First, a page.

Posts from November 2016.

Tampa partner, board certified appellate lawyer Suzanne Labrit explains how the ‘tipsy coachman’ doctrine may provide a basis for affirmance even if the trial court’s reason for its ruling is not the ‘right’ reason.Read More

On federal construction projects, the parties may contract where they would like to litigate potential disputes, but care should be given as to what venue is selected based on various factors.Read More

The ability of internet service providers to track what consumers do online will become more difficult in the years ahead. On October 27, 2016, the Federal Communications Commission (“FCC”) delivered a major victory to internet privacy by adopting new privacy and data security rules that will require...Read More

In the federal arena firms do not have a right to their competitors’ proposals or the agency’s evaluation documents, making it difficult to know whether or not an award to a competitor was proper. However, as our authors explain, it is possible to prevail in a bid protest with only information learned after the protest itself...Read More

What is the difference between the two rules? Simply put, one leaves the door open for new arguments while the other keeps it shut.Read More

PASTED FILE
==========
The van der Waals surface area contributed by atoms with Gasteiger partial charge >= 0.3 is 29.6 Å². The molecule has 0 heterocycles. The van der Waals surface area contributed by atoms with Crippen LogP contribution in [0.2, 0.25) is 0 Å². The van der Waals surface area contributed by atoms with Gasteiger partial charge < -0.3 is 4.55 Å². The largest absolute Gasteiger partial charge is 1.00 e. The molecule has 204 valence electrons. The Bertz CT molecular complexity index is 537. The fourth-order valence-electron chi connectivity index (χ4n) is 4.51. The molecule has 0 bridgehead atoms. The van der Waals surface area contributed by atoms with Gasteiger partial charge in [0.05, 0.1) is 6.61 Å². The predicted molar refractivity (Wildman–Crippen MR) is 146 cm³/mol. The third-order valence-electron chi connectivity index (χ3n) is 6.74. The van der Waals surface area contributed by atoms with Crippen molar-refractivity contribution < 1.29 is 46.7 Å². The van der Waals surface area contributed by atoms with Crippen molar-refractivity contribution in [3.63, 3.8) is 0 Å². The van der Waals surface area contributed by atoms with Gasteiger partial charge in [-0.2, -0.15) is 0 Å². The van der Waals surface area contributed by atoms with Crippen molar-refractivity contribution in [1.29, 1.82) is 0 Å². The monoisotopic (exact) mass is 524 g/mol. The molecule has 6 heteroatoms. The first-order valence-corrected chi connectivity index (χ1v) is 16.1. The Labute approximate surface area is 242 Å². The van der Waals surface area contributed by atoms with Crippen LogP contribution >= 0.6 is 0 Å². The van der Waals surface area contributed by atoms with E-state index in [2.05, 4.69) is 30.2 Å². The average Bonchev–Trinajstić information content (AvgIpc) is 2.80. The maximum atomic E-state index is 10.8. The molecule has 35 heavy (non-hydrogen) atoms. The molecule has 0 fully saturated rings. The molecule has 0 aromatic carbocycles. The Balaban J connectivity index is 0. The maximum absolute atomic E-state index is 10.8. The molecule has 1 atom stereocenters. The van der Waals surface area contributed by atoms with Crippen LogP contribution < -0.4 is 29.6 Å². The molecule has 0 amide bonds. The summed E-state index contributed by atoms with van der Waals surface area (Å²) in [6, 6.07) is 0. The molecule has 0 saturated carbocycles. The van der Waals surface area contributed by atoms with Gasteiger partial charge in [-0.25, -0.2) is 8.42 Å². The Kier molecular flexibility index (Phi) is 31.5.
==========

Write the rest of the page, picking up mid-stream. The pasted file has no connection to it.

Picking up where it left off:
The New York Department of Financial Services (the “DFS”) recently announced a wide-reaching proposed cybersecurity regulation for the financial services industry (the “Proposed Regulation”). The Proposed Regulation generally would apply to any institution supervised by the DFS, which ranges from...Read More

This year, FINRA issued its 2016 Regulatory and Examination Priorities Letter and announced that it would review firms’ approaches to cybersecurity risk management. FINRA will undoubtedly raise intensity on cybersecurity compliance, likely resulting in increased disciplinary actions and sanctions for violations of...Read More

Any Florida appellate attorney worth their salt is familiar with the Applegate line of cases requiring the appellate court to affirm the judgment on appeal when the appellant has not provided a record adequate to demonstrate reversible error. Although it may be tempting to rely on such caselaw when your opponent fails to...Read More

Companies that do business with health care providers may be subject to the HITECH Act and the potential civil and criminal penalties that may be imposed under the Act. In order to avoid and/or mitigate those penalties, it is imperative that companies understand the requirements of the HITECH Act and tailor their policies and...Read More

Many types of contracts require the parties to submit their disputes to arbitration. For example, arbitration clauses are common in consumer agreements, such as car leases and gym memberships. While a consumer can negotiate certain terms, like price, most of the provisions are not negotiable. While the consumer may be stuck...Read More

Yesterday, the Supreme Court heard oral argument in Star Athletica v. Varsity Brands, which turns on whether the stripes and chevrons found in Varsity Brands’ cheerleader uniforms are sufficiently “separable” from the overall uniform to be copyrightableRead More

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